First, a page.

In the 87 years that NFL teams have been conducting a college draft, there have been only 24 players selected in the third round who ended up in the Pro Football Hall of Fame. So far, at least. Tampa Bay Buccaneers found two of them in the span of 60 months.
The Buccaneers have made 48 picks in the third round of their first 47 college drafts, and many of them have worked out very well. From the versatile Charley Hannah way back in 1997 to Mark Carrier a decade later, to Chris Godwin and Jamel Dean of more recent vintage. The Bucs even landed a Pro Bowl kicker in that found. Because we all know by now that not even first-round picks are anything close to a sure thing, the same obviously holds true in the third round.
But one thing is undeniable: If you were to rank those 48 picks from best to worst, the top two spots would have to go John Lynch and Ronde Barber. The argument is easy to make: They are two of the five players who spent all or the majority of their careers in Tampa to be voted into the Hall of Fame. Now, we could wage a spirited debate about how we would order those two, but there's no need to pit those two good friends against each other. We'll just call them 1A and 1B.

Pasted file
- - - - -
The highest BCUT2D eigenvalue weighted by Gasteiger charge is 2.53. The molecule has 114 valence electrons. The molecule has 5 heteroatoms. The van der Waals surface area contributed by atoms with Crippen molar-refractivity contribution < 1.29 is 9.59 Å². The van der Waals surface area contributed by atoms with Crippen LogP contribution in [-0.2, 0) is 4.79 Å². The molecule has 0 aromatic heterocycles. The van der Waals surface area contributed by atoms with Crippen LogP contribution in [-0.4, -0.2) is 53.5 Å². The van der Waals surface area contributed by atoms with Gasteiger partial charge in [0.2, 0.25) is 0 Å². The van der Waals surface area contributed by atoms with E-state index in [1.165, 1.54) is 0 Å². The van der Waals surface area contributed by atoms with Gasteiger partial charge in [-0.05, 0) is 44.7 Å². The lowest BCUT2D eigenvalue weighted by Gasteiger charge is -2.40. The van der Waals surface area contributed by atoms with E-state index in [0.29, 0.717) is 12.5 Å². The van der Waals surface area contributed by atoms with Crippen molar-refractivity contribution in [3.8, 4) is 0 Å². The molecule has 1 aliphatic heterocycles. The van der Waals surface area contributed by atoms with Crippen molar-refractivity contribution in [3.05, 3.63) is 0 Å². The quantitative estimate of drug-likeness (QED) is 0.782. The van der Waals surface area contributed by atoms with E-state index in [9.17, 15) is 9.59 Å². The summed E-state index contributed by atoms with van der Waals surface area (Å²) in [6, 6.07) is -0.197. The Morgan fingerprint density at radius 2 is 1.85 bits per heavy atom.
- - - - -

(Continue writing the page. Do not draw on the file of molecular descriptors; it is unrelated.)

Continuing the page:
Later this week, the Buccaneers will try their hands once again at making sweet music in the third round, barring a trade up or down that takes them out of it. Before that happens, we're going to examine the franchise's history of third-round drafting as our seven-round series continues. All 48 of those players are listed below, followed by a round of notes.
Here are the picks the Bucs currently own in the 2023 NFL Draft:
· Round One, 19th Overall
· Round Two, 50th Overall
· Round Three, 82nd Overall
· Round Five, 153rd Overall
· Round Five, 175th Overall
· Round Six, 179th Overall
· Round Six, 181st Overall
· Round Six, 196th Overall
· Round Seven, 252nd Overall
When the Buccaneers first joined the league, the draft was 17 rounds long, but it was cut to 12 the next year. It was then shortened to eight rounds in 1993 and then to its current seven-round format in 1994. Below, you will find the full list of every player the Buccaneers have taken in the fifth round in their drafts from 1976 through 2022, followed by some notes about that collection of players. We started this exercise with the seventh round, since that is how the modern NFL Draft is shaped, but we did note some particularly strong picks in the eighth through 17th rounds in our seventh-round analysis.